This artisanal cheese tradition, compounded with exquisite wines like Barolo, make Piedmont a must-do for foodies. “People don’t realize that Piedmont is kind of the next Tuscany,” she says. “And for me, from an American standpoint, it’s a well-kept secret with beautiful landscapes, easy access, friendly and welcoming people, and good food.”

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If you’d rather keep your cheese discoveries local, you’re in luck. “Producers overseas are curious about what’s going on in the United States, and they think all we have is junk cheese,” Juhl says. “They don’t realize there’s some really good stuff going.”

To find some of that good stuff, she’s sending people to Vermont. Jasper Hill, located not far from the beautiful and secluded Caspian Lake, produces its own cheeses on-site, like Bayley Hazen Blue or Alpine-style Alpha Tolman. It also ages cheeses made by other local producers in a state-of-the-art, seven-vaulted underground cellar — such as Oma, the washed-rind creation made by Sebastian von Trapp (yes, those Von Trapps) on his family’s dairy farm in Waitsfield, Vermont. In Shelburne, educational nonprofit Shelburne Farms crafts cheddar from the milk of pasture-raised Brown Swiss cows and offers visits, on-site dining and even lodging.

The Netherlands

Holland may be far better known for fries and beer than for cheese, and that’s not surprising to Juhl. “Unfortunately in the past, the Netherlands did not protect their names and the PDOs to the extent that they should have,” she says. “And it’s kind of a touchy subject, but the government used mass-production of junk goudas to be their brand in tourism.”

The gouda one finds at the airport or the train station may be made with dehydrated milk from Germany and vacuum-sealed for ease of transport, rendering it far from the most delicious iteration of these cheeses that, at their best, have almost caramel notes. Instead, Juhl recommends heading to areas west of Amsterdam or south of Beemster to discover what Holland’s cheese scene is really like.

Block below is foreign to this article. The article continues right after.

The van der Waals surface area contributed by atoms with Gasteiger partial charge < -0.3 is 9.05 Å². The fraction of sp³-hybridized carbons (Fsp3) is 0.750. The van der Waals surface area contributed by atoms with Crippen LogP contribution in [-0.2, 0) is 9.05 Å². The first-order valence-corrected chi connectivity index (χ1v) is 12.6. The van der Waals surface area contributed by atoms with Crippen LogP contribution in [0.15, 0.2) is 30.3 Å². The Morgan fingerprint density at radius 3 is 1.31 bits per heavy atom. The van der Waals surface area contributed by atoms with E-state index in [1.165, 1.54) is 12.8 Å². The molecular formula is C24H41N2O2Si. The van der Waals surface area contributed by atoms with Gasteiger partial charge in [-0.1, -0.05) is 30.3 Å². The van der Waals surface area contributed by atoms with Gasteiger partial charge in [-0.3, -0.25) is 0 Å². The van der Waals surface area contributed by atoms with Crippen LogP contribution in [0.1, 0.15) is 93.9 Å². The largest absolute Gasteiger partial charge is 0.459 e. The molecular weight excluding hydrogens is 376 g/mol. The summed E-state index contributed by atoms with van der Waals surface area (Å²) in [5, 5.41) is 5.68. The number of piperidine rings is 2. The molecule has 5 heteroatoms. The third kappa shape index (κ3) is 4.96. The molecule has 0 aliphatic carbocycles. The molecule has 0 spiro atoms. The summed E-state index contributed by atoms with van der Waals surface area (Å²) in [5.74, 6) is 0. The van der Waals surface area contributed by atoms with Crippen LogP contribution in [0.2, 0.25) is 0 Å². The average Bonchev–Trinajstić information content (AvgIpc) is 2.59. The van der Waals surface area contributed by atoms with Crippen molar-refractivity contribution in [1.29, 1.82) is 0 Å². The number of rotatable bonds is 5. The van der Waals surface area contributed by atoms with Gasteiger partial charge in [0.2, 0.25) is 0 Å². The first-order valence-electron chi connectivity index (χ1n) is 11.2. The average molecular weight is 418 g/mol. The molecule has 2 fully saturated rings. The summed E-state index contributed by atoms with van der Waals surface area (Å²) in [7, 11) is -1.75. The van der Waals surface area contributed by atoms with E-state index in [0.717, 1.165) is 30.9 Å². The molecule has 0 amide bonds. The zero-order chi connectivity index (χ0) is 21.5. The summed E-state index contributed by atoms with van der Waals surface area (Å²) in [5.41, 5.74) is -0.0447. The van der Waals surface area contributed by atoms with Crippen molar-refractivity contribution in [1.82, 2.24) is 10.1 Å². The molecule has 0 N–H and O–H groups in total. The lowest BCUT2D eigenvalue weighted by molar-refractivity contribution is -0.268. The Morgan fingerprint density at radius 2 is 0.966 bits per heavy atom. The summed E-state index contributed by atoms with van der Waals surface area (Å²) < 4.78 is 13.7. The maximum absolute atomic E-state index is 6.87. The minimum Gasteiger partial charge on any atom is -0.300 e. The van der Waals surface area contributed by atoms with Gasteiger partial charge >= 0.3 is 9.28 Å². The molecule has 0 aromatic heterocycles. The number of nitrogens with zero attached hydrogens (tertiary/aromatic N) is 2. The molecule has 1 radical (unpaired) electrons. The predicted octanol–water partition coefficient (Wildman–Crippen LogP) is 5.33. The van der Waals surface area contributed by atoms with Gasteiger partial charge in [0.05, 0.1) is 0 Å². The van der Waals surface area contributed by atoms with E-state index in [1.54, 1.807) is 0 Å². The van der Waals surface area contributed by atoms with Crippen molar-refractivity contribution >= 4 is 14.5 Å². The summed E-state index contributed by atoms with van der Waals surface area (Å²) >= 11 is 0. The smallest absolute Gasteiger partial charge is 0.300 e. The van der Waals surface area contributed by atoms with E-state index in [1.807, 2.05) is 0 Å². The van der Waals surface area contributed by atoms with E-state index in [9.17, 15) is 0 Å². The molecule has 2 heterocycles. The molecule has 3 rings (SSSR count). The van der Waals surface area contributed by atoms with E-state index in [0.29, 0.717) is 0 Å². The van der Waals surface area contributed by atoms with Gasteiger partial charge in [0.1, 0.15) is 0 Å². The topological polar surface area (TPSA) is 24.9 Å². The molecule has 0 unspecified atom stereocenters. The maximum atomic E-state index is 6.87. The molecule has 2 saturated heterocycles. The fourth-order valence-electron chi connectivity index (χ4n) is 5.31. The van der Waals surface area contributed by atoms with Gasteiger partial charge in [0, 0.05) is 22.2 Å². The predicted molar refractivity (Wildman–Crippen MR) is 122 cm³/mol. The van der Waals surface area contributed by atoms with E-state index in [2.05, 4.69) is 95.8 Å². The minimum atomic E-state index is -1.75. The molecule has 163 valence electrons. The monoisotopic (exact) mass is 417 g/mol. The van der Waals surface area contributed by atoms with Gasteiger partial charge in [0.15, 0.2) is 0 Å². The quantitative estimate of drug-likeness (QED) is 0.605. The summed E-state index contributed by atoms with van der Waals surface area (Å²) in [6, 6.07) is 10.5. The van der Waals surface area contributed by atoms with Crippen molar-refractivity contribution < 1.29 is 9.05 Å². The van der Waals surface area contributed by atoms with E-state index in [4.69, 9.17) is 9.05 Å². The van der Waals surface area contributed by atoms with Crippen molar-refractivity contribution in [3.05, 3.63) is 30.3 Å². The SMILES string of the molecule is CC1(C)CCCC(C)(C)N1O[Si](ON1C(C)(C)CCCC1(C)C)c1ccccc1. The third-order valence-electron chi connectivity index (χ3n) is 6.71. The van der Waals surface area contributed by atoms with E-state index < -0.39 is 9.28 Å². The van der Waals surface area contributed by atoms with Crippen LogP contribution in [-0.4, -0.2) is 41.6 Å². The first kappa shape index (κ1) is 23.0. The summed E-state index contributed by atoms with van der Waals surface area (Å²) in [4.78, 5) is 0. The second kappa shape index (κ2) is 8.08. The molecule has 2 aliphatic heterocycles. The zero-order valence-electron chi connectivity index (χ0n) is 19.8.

“It’s tulip country — it’s just beautiful,” she says. “It’s off the beaten path, and you can really go find these people that are doing unique and innovative things, despite the pressures of very commercialized food production.”

When in Amsterdam, pay a visit to l’Amuse, the craft cheese temple owned and run by Betty Koster, an ager who firmly believes that the Dutch need to take more pride in their local cheese production. “That, to me, is a story worth telling,” Juhl says.

French Pyrenees

With more than 1,800 cheeses by some counts, France offers nothing if not a varied cheesescape. But one under-valued region, according to Juhl, is the southwest, specifically the Pyrenees. “It’s this great frontier in French cheeses that needs to be explored,” she says.

It’s less familiar to American visitors, partly because the local cheeses are largely made with sheep’s milk. “We have less exposure to that than your classic Alpine-style cow’s milk cheeses that we know and love, whether it’s raclette, Gruyère, Beaufort or Comté,” Juhl says. 

But accessibility — or lack thereof — also plays a big role. “It’s not sitting right on the tourist lines of transportation,” Juhl says. This, coupled with the fact that Basque culture tends to be a bit more insular than some, means that this region hasn’t been developed nearly as much as others. “They’re farmers — they prefer animals to people,” Juhl adds. “And then you add a language barrier and a cultural barrier, and it’s not on the path where people are going to go to find them.”

But if we’ve learned anything from Juhl, it’s that these lesser-known cheese regions and producers are certainly worth seeking out.